The North American Broadcasters Association wants radio stations to “strongly consider” adopting HD Radio hybrid IBOC mode and to participate in national and international discussions about how migrations to all-digital transmission could work.
The association further hopes that the radio industry will support internet-based content for use by the other type of “hybrid” receivers coming to the market — those that can tune over-the-air broadcasts while also interfacing with the internet.
As Radio World has reported, a paper published this year titled “The Value Proposition of Radio in a Connected World” by a working group of the NABA Radio Committee assessed the North American radio industry and explored major issues facing practitioners in Canada, Mexico and the United States. Topics included IP delivery, connected cars, the role of metadata and issues surrounding digital transmission.
A session at the recent IBC Show in Amsterdam discussed the report further.
NABA Director-General Michael McEwen said, “We recommend all radio broadcasters implement a hybrid IBOC broadcast mode and offer station and network content through as many paths as possible, while emphasizing over-the-air content.”
McEwen called on the entire industry to jointly define criteria for all-digital migration decisions and to promote regular licenses, rather than experimental ones, for all-digital radio transmission.
In the session, he reviewed recent market research about U.S. listener habits, describing the popularity and healthy status of radio, and momentum for early adopters of a hybrid approach.
A recent Infinite Dial report from Edison Research and Triton Digital, he said, confirms that broadcast radio is by far the favorite audio source in the car, with 81% of U.S. drivers age 18+ listening to “linear” radio emissions, while “owned” digital music scores 45%, CDs 43%, online radio 28%, podcasts 26% and satellite radio 22%.
Looking at listening trends, over three years linear radio usage is almost stable, as are owned digital music and satellite radio.
The decline of CD players is evident in that report, with CDs losing about 9 points over two years (from 52% in 2017 to 43% in 2019). Online radio is advancing, if not at an irresistible pace (26% in 2017 to 28% in 2019), as are podcasts, which jumped from 19% two years ago to 26% this year.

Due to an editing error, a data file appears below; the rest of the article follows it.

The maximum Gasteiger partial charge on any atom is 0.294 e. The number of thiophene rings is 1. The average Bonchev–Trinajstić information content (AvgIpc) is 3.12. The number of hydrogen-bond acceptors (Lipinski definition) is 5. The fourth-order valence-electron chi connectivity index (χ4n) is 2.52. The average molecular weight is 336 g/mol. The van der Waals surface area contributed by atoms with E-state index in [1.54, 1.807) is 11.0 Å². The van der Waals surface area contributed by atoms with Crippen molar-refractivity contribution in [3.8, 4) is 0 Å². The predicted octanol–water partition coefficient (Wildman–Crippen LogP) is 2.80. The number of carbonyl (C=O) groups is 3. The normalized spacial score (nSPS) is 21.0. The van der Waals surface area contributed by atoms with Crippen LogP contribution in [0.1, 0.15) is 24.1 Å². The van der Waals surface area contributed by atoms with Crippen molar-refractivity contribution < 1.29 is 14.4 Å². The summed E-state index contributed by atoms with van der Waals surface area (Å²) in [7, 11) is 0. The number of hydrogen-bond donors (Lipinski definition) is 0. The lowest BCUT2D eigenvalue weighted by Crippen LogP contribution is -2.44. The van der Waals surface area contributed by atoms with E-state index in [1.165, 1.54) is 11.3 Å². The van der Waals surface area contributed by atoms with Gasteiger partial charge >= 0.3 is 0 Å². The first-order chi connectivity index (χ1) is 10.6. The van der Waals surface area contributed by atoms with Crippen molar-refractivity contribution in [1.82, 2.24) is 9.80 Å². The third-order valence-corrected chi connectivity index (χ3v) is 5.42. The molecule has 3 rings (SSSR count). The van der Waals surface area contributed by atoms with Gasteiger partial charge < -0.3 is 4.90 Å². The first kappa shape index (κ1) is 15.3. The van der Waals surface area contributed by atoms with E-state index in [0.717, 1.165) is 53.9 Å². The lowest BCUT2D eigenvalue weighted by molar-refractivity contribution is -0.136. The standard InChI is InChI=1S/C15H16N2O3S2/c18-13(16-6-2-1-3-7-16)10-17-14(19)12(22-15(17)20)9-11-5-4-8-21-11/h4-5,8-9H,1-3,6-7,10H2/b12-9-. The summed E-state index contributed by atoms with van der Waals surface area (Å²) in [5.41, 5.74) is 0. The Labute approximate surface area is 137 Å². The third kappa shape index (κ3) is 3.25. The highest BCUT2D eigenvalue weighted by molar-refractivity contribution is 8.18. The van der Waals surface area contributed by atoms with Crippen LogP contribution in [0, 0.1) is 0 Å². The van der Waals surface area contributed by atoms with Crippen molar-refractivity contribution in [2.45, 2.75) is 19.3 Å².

The strength of radio’s appeal, specifically in cars, is suggested by another report, “Techsurvey 2019” from Jacobs Media. In 2019, 91% of respondents were listening to AM/FM radio for more than 1 hour per day. (Techsurvey gathers data from a pool of radio listeners, so its results should be read as providing insight into behaviors among radio listeners rather than consumers at large.)
FM radio leads the list of can’t-do-without features when buying a new car: 80% of the respondents indicated FM radio as their top priority, followed by Bluetooth and aux-in. Smart speakers are experiencing a dramatic popularity rise, gaining 6 points from 21% in 2018 to 27% in 2019.
The radio industry plays a noticeable role in this success, McEwen said, since AM/FM radio scores the best result among the smart speaker audience share: 18%, followed by Amazon Music (17%) and Pandora (13%), according to the “Share of Ear” report from Edison Research.
While the most common use of smart speakers is answering general questions (28%), a quarter of smart speaker owners listen to music from AM/FM radio on their devices, and a remarkable 15% listen to news or talk from AM/FM stations.
McEwen discussed the presence and possible future scenarios for radio in dashboards. “The radio tuner is less prominent in the car,” he said. “The question I have is: Where is the radio button on the car dashboard? It’s a huge issue for us.”
He said NABA is studying “strategies on how to get radio’s prominence back to the car and how to re-engage North American in-car listeners.”
In his opinion, internet-based content created with hybrid (over-the-air plus internet) receivers encourages automakers to add the technology; so, he said, the time has come to step on the throttle of hybrid adoption for both linear and non-linear consumption.
He also emphasized the importance of metadata in any hybrid scenario. NABA recommends stations adopt at least static metadata, but preferably dynamic metadata, and then assess their audiences’ behavior to fully understand the potential benefit of the technology.
Making metadata visible to listeners requires work for station personnel and technology investment for the station. So why do it?
McEwen said data analytics show that enhanced content means more listening. Emmis Broadcasting has publicly shared information about monthly listener minutes compared with station use of metadata. (The data was gathered from millions of listening hours by users of the NextRadio mobile app before the company ended support for that initiative.)
According to the data, listeners spent more time with stations that supplied at least a static logo than those that did not. Listeners spent even more time with stations supplying dynamic metadata than those that only supplied static metadata: from 52% to 64% extra minutes.
McEwen also recommend resources from NAB, found at www.nab.org/innovation/digitalDashboard.asp, as a valuable source for best practices around metadata and in-car listening.
He concluded by saying a key purpose of NABA will be seeking consensus among the North America broadcast community about how to preserve radio’s prominence in the automotive dashboard. Its goals include defining technical requisites for radio and audio in the car dashboard as well as common requisites for hybrid radio and metadata.
“Those three projects are ongoing,” McEwen explained “and we will share the results at the NAB Show next April at our Future of Radio and Audio Symposium.”
Davide Moro reports on the industry for Radio World from Bergamo, Italy.